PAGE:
George Takei

During July 2015, Jenerations Health Education, Inc. was the proud co-sponsor of actor and social activist George Takei’s presentation to the National Speakers Association in Washington, D.C.

By Jennifer Fitzpatrick

Special to Chesapeake 360

Last month, Jenerations Health Education, Inc. was the proud co-sponsor of actor and social activist George Takei’s presentation to the National Speakers Association in Washington, D.C. 78-year old George Takei is best known for his character Mr. Sulu in the Star Trek television series and films, his role as announcer on the Howard Stern Show as well as for his tremendous social media following. This article is the first in a series of five on what older adults and their family members can learn from this very active and successful septuagenarian.

Takei is often complimented by how much younger he looks than his 78 years. But more importantly he often shares how good he feels. Here are some tips gleaned from studying the way George Takei embraces his aging process:

Takei’s Physical Health Habits

You probably already know that exercise, good nutrition, getting enough sleep, and not smoking can increase our chances of living a healthy disability-free life.

Be active. Takei is a runner and is known to even do situps on talk shows. While you don’t need to exercise in front of a television audience to get the benefits, it’s important to embrace some type of exercise. Exercise is believed to keep diabetes, heart disease and arthritis at bay.

Incorporate healthy foods into your routine. Takei reportedly drinks green tea daily which many studies have suggested boosts both heart and brain health.

Takei’s Psychological Health Habits

Embracing gratitude, authenticity and forgiveness in life can go a long way to boost your psychological health. Psychologist Erik Erikson maintained that mental health conditions in later life increase when we hold onto too many regrets.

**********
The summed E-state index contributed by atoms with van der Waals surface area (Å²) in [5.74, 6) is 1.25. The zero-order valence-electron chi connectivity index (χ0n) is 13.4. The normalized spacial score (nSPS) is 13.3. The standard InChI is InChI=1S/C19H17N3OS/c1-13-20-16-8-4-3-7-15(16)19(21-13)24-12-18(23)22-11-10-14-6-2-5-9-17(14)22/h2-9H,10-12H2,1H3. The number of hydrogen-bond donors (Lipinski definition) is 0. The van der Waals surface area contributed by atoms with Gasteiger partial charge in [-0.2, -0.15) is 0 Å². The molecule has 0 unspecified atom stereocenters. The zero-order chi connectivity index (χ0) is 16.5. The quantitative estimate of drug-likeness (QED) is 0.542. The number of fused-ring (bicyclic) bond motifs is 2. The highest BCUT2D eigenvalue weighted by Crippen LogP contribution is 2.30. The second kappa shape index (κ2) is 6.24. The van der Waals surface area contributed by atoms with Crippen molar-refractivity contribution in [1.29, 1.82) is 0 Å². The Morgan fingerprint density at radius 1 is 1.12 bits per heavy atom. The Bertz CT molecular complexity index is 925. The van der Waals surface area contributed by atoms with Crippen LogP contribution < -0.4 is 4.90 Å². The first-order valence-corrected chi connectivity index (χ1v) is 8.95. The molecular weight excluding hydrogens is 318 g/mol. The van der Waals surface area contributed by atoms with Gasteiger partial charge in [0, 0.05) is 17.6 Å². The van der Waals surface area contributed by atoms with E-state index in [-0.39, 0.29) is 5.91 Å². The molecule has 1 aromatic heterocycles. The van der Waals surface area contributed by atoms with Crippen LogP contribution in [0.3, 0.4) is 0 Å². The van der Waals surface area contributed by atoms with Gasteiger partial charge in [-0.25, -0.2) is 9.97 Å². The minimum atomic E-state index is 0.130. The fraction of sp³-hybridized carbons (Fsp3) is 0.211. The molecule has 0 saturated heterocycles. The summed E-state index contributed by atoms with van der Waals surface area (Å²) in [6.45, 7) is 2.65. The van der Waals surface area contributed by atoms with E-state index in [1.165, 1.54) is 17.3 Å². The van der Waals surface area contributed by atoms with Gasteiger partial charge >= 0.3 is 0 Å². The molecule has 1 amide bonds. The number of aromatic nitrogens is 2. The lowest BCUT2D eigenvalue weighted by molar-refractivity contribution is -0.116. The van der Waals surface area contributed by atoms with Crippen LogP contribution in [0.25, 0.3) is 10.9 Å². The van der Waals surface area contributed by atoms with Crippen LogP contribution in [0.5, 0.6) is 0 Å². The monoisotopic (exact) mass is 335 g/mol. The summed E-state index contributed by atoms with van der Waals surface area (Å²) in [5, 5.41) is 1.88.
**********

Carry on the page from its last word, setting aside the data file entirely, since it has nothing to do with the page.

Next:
Be who you are. Though Takei grew up in a time period when gay people weren’t accepted, he eventually came out of the closet and has been with his husband Brad Altman for the past 28 years (married for the last seven).

Don’t hold grudges. As a boy, Takei and his family were famously incarcerated in a Japanese-American internment camp during World War II. When he discusses this traumatic experience, he also focuses on how all Americans can learn from this dark period in history.

Takei’s Cognitive Health Habits

The Alzheimer’s Association recommends staying intellectually active and curious as we age. While doing crossword puzzles, learning new things and remaining cognitively engaged is not linked to reducing Alzheimer’s disease, it may delay the appearance of symptoms if one is predisposed. Further, staying cognitively active may minimize the normal aging declines we all experience.

Working. While Takei was known for a long time to just Trekkies, he reinvented himself over the last decade and has created a whole new fan base via social media. Takei has also been an activist in the movement to securing marriage equality for the LGBT community. Most recently he will be debuting his musical Allegiance, a show based on his early childhood in the internment camp.

Takei’s Social Health Habits

Isolation is highly linked to increased health risks, including cardiovascular disease and many cancers. Maintaining healthy social relationships and laughing are valuable ways to enhance the aging process.

Maintain relationships. In a recent Men’s Health article, Takei described his Star Trek co-stars that he met five decades ago as “family,” counting Nichelle Nichols, Walter Koenig and the late Leonard Nimoy among his closest friends. While new friends are wonderful, it’s powerful to remain connected with old friends who know our history as well.

Maintain a sense of humor. Can you laugh at yourself and find the light side of life? George Takei’s resurgence over the last decade has often been attributed to his role as an announcer on the Howard Stern Show. If you’ve ever listened in, there’s no doubt that Takei doesn’t take himself too seriously.

Gerontologist Jennifer L. Fitzpatrick, MSW, CSP is the founder of Jenerations Health Education, Inc., an Education Consultant for the Alzheimer’s Association and a gerontology instructor at Johns Hopkins University. She can be reached at jen@jenerationshealth.com or on twitter @fitzpatrickjen.

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